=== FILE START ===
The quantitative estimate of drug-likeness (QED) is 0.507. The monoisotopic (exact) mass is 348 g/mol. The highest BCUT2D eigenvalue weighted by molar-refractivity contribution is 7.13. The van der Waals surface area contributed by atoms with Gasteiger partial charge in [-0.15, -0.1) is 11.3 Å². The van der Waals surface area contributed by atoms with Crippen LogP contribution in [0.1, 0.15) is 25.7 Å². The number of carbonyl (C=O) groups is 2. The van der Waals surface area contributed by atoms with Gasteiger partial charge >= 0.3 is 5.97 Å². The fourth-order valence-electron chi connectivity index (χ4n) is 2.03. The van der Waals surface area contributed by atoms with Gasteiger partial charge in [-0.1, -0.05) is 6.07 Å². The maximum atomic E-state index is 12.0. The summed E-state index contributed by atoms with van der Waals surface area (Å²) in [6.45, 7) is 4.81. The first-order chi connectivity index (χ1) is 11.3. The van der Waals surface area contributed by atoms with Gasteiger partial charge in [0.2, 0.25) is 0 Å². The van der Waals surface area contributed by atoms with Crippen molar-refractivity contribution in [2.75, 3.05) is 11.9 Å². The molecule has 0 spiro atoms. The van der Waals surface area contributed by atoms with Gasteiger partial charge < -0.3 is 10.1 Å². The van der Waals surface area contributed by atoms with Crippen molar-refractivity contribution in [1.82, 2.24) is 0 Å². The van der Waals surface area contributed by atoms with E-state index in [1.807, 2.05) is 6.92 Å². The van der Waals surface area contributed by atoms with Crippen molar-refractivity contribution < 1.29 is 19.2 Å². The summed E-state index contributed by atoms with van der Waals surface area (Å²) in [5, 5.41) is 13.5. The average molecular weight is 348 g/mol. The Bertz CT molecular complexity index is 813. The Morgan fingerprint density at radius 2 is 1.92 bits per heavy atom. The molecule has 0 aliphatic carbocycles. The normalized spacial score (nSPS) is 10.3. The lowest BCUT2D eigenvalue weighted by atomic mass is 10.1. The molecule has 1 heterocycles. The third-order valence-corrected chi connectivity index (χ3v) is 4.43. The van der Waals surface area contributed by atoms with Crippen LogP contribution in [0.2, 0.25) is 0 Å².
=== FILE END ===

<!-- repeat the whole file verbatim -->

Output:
The quantitative estimate of drug-likeness (QED) is 0.507. The monoisotopic (exact) mass is 348 g/mol. The highest BCUT2D eigenvalue weighted by molar-refractivity contribution is 7.13. The van der Waals surface area contributed by atoms with Gasteiger partial charge in [-0.15, -0.1) is 11.3 Å². The van der Waals surface area contributed by atoms with Crippen LogP contribution in [0.1, 0.15) is 25.7 Å². The number of carbonyl (C=O) groups is 2. The van der Waals surface area contributed by atoms with Gasteiger partial charge >= 0.3 is 5.97 Å². The fourth-order valence-electron chi connectivity index (χ4n) is 2.03. The van der Waals surface area contributed by atoms with Gasteiger partial charge in [-0.1, -0.05) is 6.07 Å². The maximum atomic E-state index is 12.0. The summed E-state index contributed by atoms with van der Waals surface area (Å²) in [6.45, 7) is 4.81. The first-order chi connectivity index (χ1) is 11.3. The van der Waals surface area contributed by atoms with Gasteiger partial charge in [0.2, 0.25) is 0 Å². The van der Waals surface area contributed by atoms with Crippen molar-refractivity contribution in [2.75, 3.05) is 11.9 Å². The molecule has 0 spiro atoms. The van der Waals surface area contributed by atoms with Gasteiger partial charge < -0.3 is 10.1 Å². The van der Waals surface area contributed by atoms with Crippen molar-refractivity contribution in [1.82, 2.24) is 0 Å². The van der Waals surface area contributed by atoms with E-state index in [1.807, 2.05) is 6.92 Å². The van der Waals surface area contributed by atoms with Crippen molar-refractivity contribution < 1.29 is 19.2 Å². The summed E-state index contributed by atoms with van der Waals surface area (Å²) in [5, 5.41) is 13.5. The average molecular weight is 348 g/mol. The Bertz CT molecular complexity index is 813. The Morgan fingerprint density at radius 2 is 1.92 bits per heavy atom. The molecule has 0 aliphatic carbocycles. The normalized spacial score (nSPS) is 10.3. The lowest BCUT2D eigenvalue weighted by atomic mass is 10.1. The molecule has 1 heterocycles. The third-order valence-corrected chi connectivity index (χ3v) is 4.43. The van der Waals surface area contributed by atoms with Crippen LogP contribution in [0.2, 0.25) is 0 Å².